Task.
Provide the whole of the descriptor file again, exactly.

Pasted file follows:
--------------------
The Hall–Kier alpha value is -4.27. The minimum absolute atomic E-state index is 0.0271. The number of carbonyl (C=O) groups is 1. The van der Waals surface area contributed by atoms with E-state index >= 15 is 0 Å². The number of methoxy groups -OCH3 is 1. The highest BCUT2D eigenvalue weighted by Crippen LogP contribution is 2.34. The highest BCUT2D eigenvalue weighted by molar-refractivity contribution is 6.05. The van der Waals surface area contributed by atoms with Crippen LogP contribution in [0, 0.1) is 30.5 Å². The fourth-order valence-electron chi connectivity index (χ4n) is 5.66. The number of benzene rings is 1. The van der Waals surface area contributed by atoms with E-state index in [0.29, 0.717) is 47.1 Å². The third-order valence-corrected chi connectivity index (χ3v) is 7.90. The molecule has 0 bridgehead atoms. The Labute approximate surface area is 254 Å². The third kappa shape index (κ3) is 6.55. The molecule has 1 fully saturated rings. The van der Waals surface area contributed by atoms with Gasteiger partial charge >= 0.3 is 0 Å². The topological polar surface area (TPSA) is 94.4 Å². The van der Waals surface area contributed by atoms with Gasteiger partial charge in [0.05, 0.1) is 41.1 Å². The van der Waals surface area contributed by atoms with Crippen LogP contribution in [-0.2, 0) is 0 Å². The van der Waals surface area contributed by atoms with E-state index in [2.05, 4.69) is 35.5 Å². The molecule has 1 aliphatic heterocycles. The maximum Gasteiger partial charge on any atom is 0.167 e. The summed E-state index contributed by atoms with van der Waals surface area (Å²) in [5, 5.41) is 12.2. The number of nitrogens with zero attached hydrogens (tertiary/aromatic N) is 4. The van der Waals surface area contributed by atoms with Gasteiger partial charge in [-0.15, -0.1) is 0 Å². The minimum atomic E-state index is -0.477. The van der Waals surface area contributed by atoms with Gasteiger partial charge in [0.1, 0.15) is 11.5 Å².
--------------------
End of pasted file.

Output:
The Hall–Kier alpha value is -4.27. The minimum absolute atomic E-state index is 0.0271. The number of carbonyl (C=O) groups is 1. The van der Waals surface area contributed by atoms with E-state index >= 15 is 0 Å². The number of methoxy groups -OCH3 is 1. The highest BCUT2D eigenvalue weighted by Crippen LogP contribution is 2.34. The highest BCUT2D eigenvalue weighted by molar-refractivity contribution is 6.05. The van der Waals surface area contributed by atoms with Crippen LogP contribution in [0, 0.1) is 30.5 Å². The fourth-order valence-electron chi connectivity index (χ4n) is 5.66. The number of benzene rings is 1. The van der Waals surface area contributed by atoms with E-state index in [0.29, 0.717) is 47.1 Å². The third-order valence-corrected chi connectivity index (χ3v) is 7.90. The molecule has 0 bridgehead atoms. The Labute approximate surface area is 254 Å². The third kappa shape index (κ3) is 6.55. The molecule has 1 fully saturated rings. The van der Waals surface area contributed by atoms with Gasteiger partial charge >= 0.3 is 0 Å². The topological polar surface area (TPSA) is 94.4 Å². The van der Waals surface area contributed by atoms with Gasteiger partial charge in [0.05, 0.1) is 41.1 Å². The van der Waals surface area contributed by atoms with Crippen LogP contribution in [-0.2, 0) is 0 Å². The van der Waals surface area contributed by atoms with E-state index in [2.05, 4.69) is 35.5 Å². The molecule has 1 aliphatic heterocycles. The maximum Gasteiger partial charge on any atom is 0.167 e. The summed E-state index contributed by atoms with van der Waals surface area (Å²) in [5, 5.41) is 12.2. The number of nitrogens with zero attached hydrogens (tertiary/aromatic N) is 4. The van der Waals surface area contributed by atoms with Gasteiger partial charge in [-0.15, -0.1) is 0 Å². The minimum atomic E-state index is -0.477. The van der Waals surface area contributed by atoms with Gasteiger partial charge in [0.1, 0.15) is 11.5 Å².